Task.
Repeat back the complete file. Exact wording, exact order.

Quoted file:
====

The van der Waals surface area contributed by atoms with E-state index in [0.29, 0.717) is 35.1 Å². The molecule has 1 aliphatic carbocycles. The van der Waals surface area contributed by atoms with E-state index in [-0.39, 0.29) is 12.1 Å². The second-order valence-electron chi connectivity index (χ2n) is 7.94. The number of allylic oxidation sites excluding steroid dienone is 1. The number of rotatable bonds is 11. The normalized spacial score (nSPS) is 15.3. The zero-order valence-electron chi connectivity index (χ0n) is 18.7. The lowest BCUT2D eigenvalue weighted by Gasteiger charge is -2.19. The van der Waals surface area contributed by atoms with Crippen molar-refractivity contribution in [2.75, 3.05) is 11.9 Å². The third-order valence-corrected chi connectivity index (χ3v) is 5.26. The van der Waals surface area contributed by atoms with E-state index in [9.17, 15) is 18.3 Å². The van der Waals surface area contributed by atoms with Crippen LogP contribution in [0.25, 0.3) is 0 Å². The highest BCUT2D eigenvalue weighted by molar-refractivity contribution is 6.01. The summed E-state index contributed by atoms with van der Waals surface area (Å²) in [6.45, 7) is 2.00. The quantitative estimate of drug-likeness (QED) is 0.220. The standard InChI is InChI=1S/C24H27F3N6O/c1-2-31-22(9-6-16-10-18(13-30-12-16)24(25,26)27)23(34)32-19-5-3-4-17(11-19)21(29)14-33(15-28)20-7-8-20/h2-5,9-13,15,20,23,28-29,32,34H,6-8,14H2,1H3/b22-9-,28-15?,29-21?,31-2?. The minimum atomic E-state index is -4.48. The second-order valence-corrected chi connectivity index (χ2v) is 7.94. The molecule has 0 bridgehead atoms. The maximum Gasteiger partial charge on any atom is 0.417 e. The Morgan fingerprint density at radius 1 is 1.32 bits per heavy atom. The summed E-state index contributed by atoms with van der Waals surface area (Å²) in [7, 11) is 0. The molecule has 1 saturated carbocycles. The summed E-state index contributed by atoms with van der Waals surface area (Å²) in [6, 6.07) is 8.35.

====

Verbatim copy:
The van der Waals surface area contributed by atoms with E-state index in [0.29, 0.717) is 35.1 Å². The molecule has 1 aliphatic carbocycles. The van der Waals surface area contributed by atoms with E-state index in [-0.39, 0.29) is 12.1 Å². The second-order valence-electron chi connectivity index (χ2n) is 7.94. The number of allylic oxidation sites excluding steroid dienone is 1. The number of rotatable bonds is 11. The normalized spacial score (nSPS) is 15.3. The zero-order valence-electron chi connectivity index (χ0n) is 18.7. The lowest BCUT2D eigenvalue weighted by Gasteiger charge is -2.19. The van der Waals surface area contributed by atoms with Crippen molar-refractivity contribution in [2.75, 3.05) is 11.9 Å². The third-order valence-corrected chi connectivity index (χ3v) is 5.26. The van der Waals surface area contributed by atoms with E-state index in [9.17, 15) is 18.3 Å². The van der Waals surface area contributed by atoms with Crippen LogP contribution in [0.25, 0.3) is 0 Å². The highest BCUT2D eigenvalue weighted by molar-refractivity contribution is 6.01. The summed E-state index contributed by atoms with van der Waals surface area (Å²) in [6.45, 7) is 2.00. The quantitative estimate of drug-likeness (QED) is 0.220. The standard InChI is InChI=1S/C24H27F3N6O/c1-2-31-22(9-6-16-10-18(13-30-12-16)24(25,26)27)23(34)32-19-5-3-4-17(11-19)21(29)14-33(15-28)20-7-8-20/h2-5,9-13,15,20,23,28-29,32,34H,6-8,14H2,1H3/b22-9-,28-15?,29-21?,31-2?. The minimum atomic E-state index is -4.48. The second-order valence-corrected chi connectivity index (χ2v) is 7.94. The molecule has 0 bridgehead atoms. The maximum Gasteiger partial charge on any atom is 0.417 e. The Morgan fingerprint density at radius 1 is 1.32 bits per heavy atom. The summed E-state index contributed by atoms with van der Waals surface area (Å²) in [7, 11) is 0. The molecule has 1 saturated carbocycles. The summed E-state index contributed by atoms with van der Waals surface area (Å²) in [6, 6.07) is 8.35.